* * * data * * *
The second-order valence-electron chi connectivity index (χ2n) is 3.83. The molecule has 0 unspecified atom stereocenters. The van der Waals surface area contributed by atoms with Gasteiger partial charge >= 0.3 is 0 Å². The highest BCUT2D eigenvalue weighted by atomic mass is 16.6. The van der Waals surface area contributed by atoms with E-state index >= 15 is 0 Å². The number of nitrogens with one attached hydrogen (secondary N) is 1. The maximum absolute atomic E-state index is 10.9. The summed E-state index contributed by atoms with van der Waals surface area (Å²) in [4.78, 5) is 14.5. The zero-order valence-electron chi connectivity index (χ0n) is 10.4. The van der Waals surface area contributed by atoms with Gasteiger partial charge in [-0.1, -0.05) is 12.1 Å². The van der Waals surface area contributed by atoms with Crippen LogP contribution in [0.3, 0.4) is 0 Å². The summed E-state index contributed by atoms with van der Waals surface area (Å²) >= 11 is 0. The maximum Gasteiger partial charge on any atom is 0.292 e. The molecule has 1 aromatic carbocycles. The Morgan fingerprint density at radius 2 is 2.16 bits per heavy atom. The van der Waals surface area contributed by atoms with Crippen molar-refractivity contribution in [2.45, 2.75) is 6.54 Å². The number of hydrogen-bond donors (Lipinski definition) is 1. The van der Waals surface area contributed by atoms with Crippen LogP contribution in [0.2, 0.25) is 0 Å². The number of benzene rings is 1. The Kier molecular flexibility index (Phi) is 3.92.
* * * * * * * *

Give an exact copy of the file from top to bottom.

The second-order valence-electron chi connectivity index (χ2n) is 3.83. The molecule has 0 unspecified atom stereocenters. The van der Waals surface area contributed by atoms with Gasteiger partial charge >= 0.3 is 0 Å². The highest BCUT2D eigenvalue weighted by atomic mass is 16.6. The van der Waals surface area contributed by atoms with E-state index >= 15 is 0 Å². The number of nitrogens with one attached hydrogen (secondary N) is 1. The maximum absolute atomic E-state index is 10.9. The summed E-state index contributed by atoms with van der Waals surface area (Å²) in [4.78, 5) is 14.5. The zero-order valence-electron chi connectivity index (χ0n) is 10.4. The van der Waals surface area contributed by atoms with Gasteiger partial charge in [-0.1, -0.05) is 12.1 Å². The van der Waals surface area contributed by atoms with Crippen LogP contribution in [0.3, 0.4) is 0 Å². The summed E-state index contributed by atoms with van der Waals surface area (Å²) >= 11 is 0. The maximum Gasteiger partial charge on any atom is 0.292 e. The molecule has 1 aromatic carbocycles. The Morgan fingerprint density at radius 2 is 2.16 bits per heavy atom. The van der Waals surface area contributed by atoms with Crippen molar-refractivity contribution in [2.45, 2.75) is 6.54 Å². The number of hydrogen-bond donors (Lipinski definition) is 1. The van der Waals surface area contributed by atoms with Crippen LogP contribution in [0.2, 0.25) is 0 Å². The number of benzene rings is 1. The Kier molecular flexibility index (Phi) is 3.92.